Sean Harland Stats:
April 17, 2002
wednesday, april 10
Not everyone wants to have children. Not every woman wants to go through the ordeal of childbirth. In my weak moments thinking about it sets me into a little panic. Were the writers of these articles not so hell bent on scaring women into motherhood, I think they could find a large percentage of older women who had opted not to bear children or might even be content with adoption.
The question begging to be asked and answered is only addressed with these unspecific statistics: "Then she discovered, in interview after interview with college deans and opera divas, a cross section of successful women in various fields, that none of them had children-and few of them had chosen to be childless." Wow, not one of the ten(?) women she interviewed had children and 6(?) of them had at one time wanted children. I want more cold hard facts before I start shedding any tears.
For some reason I do not see this as a national tragedy or even headline news. Are we running out of children? Are we doing such a great job raising and educating the ones we already have? Is childbirth some political right that the Founding Fathers forgot to include? Perhaps it is covered in "life, liberty and the pursuit of happiness." These "successful" women have pursued their dreams and now they want more. The highly expensive path of using fertility drugs, in-vitro fertilization, etcetera etcetera makes this a very class specific issue. In the greater scheme of world events and human rights, where does it say that is sucks to be rich and powerful if you can't go through labor?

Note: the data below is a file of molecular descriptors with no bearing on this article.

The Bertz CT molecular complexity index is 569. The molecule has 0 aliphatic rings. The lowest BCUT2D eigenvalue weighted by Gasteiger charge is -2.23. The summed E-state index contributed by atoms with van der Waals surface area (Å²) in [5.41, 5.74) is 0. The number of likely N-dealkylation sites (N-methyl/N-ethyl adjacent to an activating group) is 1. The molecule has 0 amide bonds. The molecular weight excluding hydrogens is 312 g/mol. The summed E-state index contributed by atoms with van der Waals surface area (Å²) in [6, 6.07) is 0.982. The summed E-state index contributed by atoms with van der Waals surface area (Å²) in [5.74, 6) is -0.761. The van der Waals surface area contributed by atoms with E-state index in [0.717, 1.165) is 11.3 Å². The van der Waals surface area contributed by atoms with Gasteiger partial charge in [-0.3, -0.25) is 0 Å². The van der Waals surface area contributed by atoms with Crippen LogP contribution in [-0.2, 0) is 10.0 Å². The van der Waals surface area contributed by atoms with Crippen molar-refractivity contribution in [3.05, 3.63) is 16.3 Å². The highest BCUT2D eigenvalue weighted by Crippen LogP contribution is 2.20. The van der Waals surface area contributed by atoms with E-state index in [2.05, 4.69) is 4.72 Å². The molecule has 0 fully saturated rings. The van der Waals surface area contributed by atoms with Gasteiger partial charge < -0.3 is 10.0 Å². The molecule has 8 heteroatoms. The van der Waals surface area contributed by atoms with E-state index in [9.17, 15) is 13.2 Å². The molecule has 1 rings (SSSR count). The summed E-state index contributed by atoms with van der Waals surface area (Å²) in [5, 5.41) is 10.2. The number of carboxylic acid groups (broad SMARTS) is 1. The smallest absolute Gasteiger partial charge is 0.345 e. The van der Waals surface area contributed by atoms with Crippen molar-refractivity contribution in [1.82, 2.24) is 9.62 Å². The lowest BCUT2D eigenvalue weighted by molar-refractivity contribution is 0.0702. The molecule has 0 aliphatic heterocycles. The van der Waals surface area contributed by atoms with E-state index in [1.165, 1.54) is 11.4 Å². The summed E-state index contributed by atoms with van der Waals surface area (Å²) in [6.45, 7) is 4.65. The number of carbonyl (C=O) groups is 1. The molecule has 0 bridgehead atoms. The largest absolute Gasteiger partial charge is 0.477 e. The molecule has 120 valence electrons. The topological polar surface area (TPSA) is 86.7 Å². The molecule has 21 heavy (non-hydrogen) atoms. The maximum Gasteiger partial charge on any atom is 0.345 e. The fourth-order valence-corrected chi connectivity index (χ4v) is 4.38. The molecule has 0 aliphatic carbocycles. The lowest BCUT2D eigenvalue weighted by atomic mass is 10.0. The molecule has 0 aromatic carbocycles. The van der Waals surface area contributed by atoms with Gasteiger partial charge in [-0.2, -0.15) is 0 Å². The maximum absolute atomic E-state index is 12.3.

The online Time article even has this terrible pop-up photo essay called "Moms Before 30" highlighting the amazing sacrifices these young mothers had to make. This is next to another link with graphics on "Infertility Treatments" as opposed to "Ferility Treatments." This article has one hell of an agenda, like maybe...hurry up and procreate or you'll die with regret!
I know one thing for sure, being pregnant is rough on your body and I'm pretty sure that raising children is no picnic. If your body cannot get pregnant after the age of fifty it just might be too late. Is this a national tragedy? I think not.
I just woke up and realized it might be too late for me to become a world champion figure-skater, is there anything the doctors can do about it?Posted by Molli at April 17, 2002 10:26 AM